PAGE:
Gyrification unfolds psychosis treatment response
By Eleanor McDermid, Senior medwireNews Reporter
20 August 2013
JAMA Psychiatry 2013; Advance online publication

medwireNews: A study assessing cortical folding, or gyrification, offers a way to predict which patients with first-episode psychosis will respond to treatment with antipsychotics.

Using “unbiased” whole-brain measurements, Lena Palaniyappan (University of Nottingham, UK) and team found that patients who failed to respond within 12 weeks of starting treatment had significant reductions in cortical folding (hypogyria) across multiple regions, relative to healthy controls.

“The potential of neuroimaging studies to provide measures of translational importance in predicting treatment response and reducing the duration of psychotic episodes has become paramount,” the researchers write in JAMA Psychiatry.

They say: “Our study provides crucial evidence of neuroimaging markers that can be used early in psychosis to predict prognosis in clinical settings. Identifying putative poor responders at the outset could assist in stratified treatment plans at an individual level and with appropriate resource allocation at the service level.”

Forty of 80 patients in the study achieved clinical remission within 12 weeks of starting antipsychotic treatment. These patients had significant hypogyria of the left lingual gyrus when compared with 46 mentally healthy controls, but no other differences.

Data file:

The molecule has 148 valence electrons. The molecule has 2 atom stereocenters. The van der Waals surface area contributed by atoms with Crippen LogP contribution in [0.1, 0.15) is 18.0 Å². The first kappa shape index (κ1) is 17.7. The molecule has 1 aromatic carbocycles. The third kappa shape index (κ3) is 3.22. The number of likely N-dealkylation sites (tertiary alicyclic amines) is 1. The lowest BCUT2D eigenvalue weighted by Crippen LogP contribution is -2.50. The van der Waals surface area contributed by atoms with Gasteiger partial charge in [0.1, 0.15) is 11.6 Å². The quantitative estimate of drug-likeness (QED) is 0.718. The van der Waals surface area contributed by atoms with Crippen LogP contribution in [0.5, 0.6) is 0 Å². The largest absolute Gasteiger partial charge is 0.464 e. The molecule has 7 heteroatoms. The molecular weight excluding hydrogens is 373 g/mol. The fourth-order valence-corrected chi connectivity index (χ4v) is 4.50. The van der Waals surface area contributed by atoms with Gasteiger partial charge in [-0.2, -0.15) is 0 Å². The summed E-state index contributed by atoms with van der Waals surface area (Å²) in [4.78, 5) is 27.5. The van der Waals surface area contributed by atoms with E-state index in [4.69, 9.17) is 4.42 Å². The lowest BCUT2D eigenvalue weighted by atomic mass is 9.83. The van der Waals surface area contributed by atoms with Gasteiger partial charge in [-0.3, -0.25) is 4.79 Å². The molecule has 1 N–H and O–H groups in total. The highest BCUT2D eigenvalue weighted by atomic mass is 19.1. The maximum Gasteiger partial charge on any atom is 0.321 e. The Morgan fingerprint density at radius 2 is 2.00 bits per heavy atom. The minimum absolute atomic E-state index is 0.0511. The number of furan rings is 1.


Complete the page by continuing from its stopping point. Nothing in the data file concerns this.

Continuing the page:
Patients who did not respond to treatment also had hypogyria in the left lingual gyrus, as well as in many other regions, including the bilateral middle frontal gyrus and the right superior/inferior temporal cortex, angular gyrus, and medial occipital cortex. They also had significant hypogyria in multiple regions relative to responders.

Nonresponders had similar widespread hypogyria regardless of whether they had an affective or nonaffective diagnosis. By contrast, responders with nonaffective psychosis had significantly reduced gyrification across several areas relative to those with affective psychosis. This is “in line with the notion of greater neurodevelopmental deficits in schizophrenia than affective psychosis,” note the researchers.

Palaniyappan et al observe that gyrification is likely closely associated with brain connectivity, implying more neurodevelopmental abnormalities in psychosis patients who do not respond to treatment. “Relevant to this notion is the observation that neurological soft signs, often considered to be an index of neurodevelopmental disturbances in schizophrenia, are related to both reduced gyrification and poor response to antipsychotics in psychosis,” they add.

medwireNews (www.medwirenews.com) is an independent clinical news service provided by Springer Healthcare Limited. © Springer Healthcare Ltd; 2013

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